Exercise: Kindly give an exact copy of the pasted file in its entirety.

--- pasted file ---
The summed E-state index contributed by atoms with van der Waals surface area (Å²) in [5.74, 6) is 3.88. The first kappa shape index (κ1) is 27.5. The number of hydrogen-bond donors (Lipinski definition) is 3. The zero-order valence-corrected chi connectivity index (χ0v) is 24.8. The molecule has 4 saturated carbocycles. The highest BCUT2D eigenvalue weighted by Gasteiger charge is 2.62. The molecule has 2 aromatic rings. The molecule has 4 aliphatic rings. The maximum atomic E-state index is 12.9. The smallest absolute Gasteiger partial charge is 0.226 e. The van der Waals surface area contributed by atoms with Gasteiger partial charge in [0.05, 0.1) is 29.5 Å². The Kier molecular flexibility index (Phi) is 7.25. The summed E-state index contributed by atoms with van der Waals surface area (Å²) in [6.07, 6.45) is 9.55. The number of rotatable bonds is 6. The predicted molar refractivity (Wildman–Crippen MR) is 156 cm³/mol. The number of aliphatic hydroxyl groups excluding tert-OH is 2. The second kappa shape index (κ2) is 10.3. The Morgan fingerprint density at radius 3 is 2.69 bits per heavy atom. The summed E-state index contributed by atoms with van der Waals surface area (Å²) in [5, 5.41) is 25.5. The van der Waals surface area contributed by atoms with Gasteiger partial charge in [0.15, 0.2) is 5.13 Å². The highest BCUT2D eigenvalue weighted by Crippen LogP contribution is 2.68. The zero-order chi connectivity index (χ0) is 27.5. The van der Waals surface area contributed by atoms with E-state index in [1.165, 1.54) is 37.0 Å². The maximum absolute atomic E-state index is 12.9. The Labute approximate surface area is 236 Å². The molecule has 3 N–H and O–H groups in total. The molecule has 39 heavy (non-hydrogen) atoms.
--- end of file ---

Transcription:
The summed E-state index contributed by atoms with van der Waals surface area (Å²) in [5.74, 6) is 3.88. The first kappa shape index (κ1) is 27.5. The number of hydrogen-bond donors (Lipinski definition) is 3. The zero-order valence-corrected chi connectivity index (χ0v) is 24.8. The molecule has 4 saturated carbocycles. The highest BCUT2D eigenvalue weighted by Gasteiger charge is 2.62. The molecule has 2 aromatic rings. The molecule has 4 aliphatic rings. The maximum atomic E-state index is 12.9. The smallest absolute Gasteiger partial charge is 0.226 e. The van der Waals surface area contributed by atoms with Gasteiger partial charge in [0.05, 0.1) is 29.5 Å². The Kier molecular flexibility index (Phi) is 7.25. The summed E-state index contributed by atoms with van der Waals surface area (Å²) in [6.07, 6.45) is 9.55. The number of rotatable bonds is 6. The predicted molar refractivity (Wildman–Crippen MR) is 156 cm³/mol. The number of aliphatic hydroxyl groups excluding tert-OH is 2. The second kappa shape index (κ2) is 10.3. The Morgan fingerprint density at radius 3 is 2.69 bits per heavy atom. The summed E-state index contributed by atoms with van der Waals surface area (Å²) in [5, 5.41) is 25.5. The van der Waals surface area contributed by atoms with Gasteiger partial charge in [0.15, 0.2) is 5.13 Å². The highest BCUT2D eigenvalue weighted by Crippen LogP contribution is 2.68. The zero-order chi connectivity index (χ0) is 27.5. The van der Waals surface area contributed by atoms with E-state index in [1.165, 1.54) is 37.0 Å². The maximum absolute atomic E-state index is 12.9. The Labute approximate surface area is 236 Å². The molecule has 3 N–H and O–H groups in total. The molecule has 39 heavy (non-hydrogen) atoms.